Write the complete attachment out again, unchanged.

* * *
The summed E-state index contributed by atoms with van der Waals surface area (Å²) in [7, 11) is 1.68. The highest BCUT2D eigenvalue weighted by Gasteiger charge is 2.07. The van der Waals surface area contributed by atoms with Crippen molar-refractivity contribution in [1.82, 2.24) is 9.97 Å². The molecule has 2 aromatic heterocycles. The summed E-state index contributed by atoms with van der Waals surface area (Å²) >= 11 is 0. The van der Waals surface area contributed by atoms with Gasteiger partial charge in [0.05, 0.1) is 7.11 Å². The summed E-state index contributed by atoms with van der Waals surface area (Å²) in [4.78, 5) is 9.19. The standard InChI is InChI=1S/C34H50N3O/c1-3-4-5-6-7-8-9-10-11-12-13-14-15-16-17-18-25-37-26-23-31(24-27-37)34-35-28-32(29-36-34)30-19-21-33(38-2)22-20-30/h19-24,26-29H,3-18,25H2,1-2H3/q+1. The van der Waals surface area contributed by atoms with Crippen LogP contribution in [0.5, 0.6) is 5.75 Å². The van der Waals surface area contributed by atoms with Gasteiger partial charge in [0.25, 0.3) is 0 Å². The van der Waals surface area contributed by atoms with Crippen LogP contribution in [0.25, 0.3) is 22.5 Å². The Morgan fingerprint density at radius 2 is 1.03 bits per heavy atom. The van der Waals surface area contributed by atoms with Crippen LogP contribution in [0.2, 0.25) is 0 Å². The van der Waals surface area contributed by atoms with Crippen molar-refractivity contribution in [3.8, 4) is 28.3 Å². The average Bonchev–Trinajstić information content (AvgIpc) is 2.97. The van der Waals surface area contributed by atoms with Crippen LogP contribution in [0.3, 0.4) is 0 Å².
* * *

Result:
The summed E-state index contributed by atoms with van der Waals surface area (Å²) in [7, 11) is 1.68. The highest BCUT2D eigenvalue weighted by Gasteiger charge is 2.07. The van der Waals surface area contributed by atoms with Crippen molar-refractivity contribution in [1.82, 2.24) is 9.97 Å². The molecule has 2 aromatic heterocycles. The summed E-state index contributed by atoms with van der Waals surface area (Å²) >= 11 is 0. The van der Waals surface area contributed by atoms with Gasteiger partial charge in [0.05, 0.1) is 7.11 Å². The summed E-state index contributed by atoms with van der Waals surface area (Å²) in [4.78, 5) is 9.19. The standard InChI is InChI=1S/C34H50N3O/c1-3-4-5-6-7-8-9-10-11-12-13-14-15-16-17-18-25-37-26-23-31(24-27-37)34-35-28-32(29-36-34)30-19-21-33(38-2)22-20-30/h19-24,26-29H,3-18,25H2,1-2H3/q+1. The van der Waals surface area contributed by atoms with Crippen LogP contribution in [0.5, 0.6) is 5.75 Å². The van der Waals surface area contributed by atoms with Gasteiger partial charge in [0.25, 0.3) is 0 Å². The van der Waals surface area contributed by atoms with Crippen LogP contribution in [0.25, 0.3) is 22.5 Å². The Morgan fingerprint density at radius 2 is 1.03 bits per heavy atom. The van der Waals surface area contributed by atoms with Crippen LogP contribution in [0.2, 0.25) is 0 Å². The van der Waals surface area contributed by atoms with Crippen molar-refractivity contribution in [3.8, 4) is 28.3 Å². The average Bonchev–Trinajstić information content (AvgIpc) is 2.97. The van der Waals surface area contributed by atoms with Crippen LogP contribution in [0.3, 0.4) is 0 Å².